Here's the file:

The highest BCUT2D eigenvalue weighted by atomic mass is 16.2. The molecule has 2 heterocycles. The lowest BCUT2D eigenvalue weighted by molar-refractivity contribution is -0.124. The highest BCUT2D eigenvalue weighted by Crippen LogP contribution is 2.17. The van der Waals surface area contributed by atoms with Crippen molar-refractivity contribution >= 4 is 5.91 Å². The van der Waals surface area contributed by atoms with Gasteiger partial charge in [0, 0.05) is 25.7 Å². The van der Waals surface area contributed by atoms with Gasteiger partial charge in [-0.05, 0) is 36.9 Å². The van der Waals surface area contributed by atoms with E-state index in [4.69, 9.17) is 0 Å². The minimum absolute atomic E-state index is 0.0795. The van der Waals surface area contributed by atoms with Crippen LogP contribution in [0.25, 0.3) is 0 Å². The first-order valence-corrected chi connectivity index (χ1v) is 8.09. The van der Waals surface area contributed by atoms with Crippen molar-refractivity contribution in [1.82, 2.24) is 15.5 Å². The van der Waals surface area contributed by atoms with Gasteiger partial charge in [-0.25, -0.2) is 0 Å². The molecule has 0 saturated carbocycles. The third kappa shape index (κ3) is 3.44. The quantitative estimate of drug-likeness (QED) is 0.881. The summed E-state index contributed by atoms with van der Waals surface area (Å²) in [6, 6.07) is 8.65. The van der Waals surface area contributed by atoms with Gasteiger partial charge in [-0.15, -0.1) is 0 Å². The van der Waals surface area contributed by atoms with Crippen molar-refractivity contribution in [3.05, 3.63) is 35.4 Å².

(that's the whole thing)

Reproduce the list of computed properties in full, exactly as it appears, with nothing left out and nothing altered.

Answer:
The highest BCUT2D eigenvalue weighted by atomic mass is 16.2. The molecule has 2 heterocycles. The lowest BCUT2D eigenvalue weighted by molar-refractivity contribution is -0.124. The highest BCUT2D eigenvalue weighted by Crippen LogP contribution is 2.17. The van der Waals surface area contributed by atoms with Crippen molar-refractivity contribution >= 4 is 5.91 Å². The van der Waals surface area contributed by atoms with Gasteiger partial charge in [0, 0.05) is 25.7 Å². The van der Waals surface area contributed by atoms with Gasteiger partial charge in [-0.05, 0) is 36.9 Å². The van der Waals surface area contributed by atoms with E-state index in [4.69, 9.17) is 0 Å². The minimum absolute atomic E-state index is 0.0795. The van der Waals surface area contributed by atoms with Crippen LogP contribution in [0.25, 0.3) is 0 Å². The first-order valence-corrected chi connectivity index (χ1v) is 8.09. The van der Waals surface area contributed by atoms with Crippen molar-refractivity contribution in [1.82, 2.24) is 15.5 Å². The van der Waals surface area contributed by atoms with Gasteiger partial charge in [-0.25, -0.2) is 0 Å². The molecule has 0 saturated carbocycles. The third kappa shape index (κ3) is 3.44. The quantitative estimate of drug-likeness (QED) is 0.881. The summed E-state index contributed by atoms with van der Waals surface area (Å²) in [6, 6.07) is 8.65. The van der Waals surface area contributed by atoms with Gasteiger partial charge in [-0.15, -0.1) is 0 Å². The van der Waals surface area contributed by atoms with Crippen molar-refractivity contribution in [3.05, 3.63) is 35.4 Å².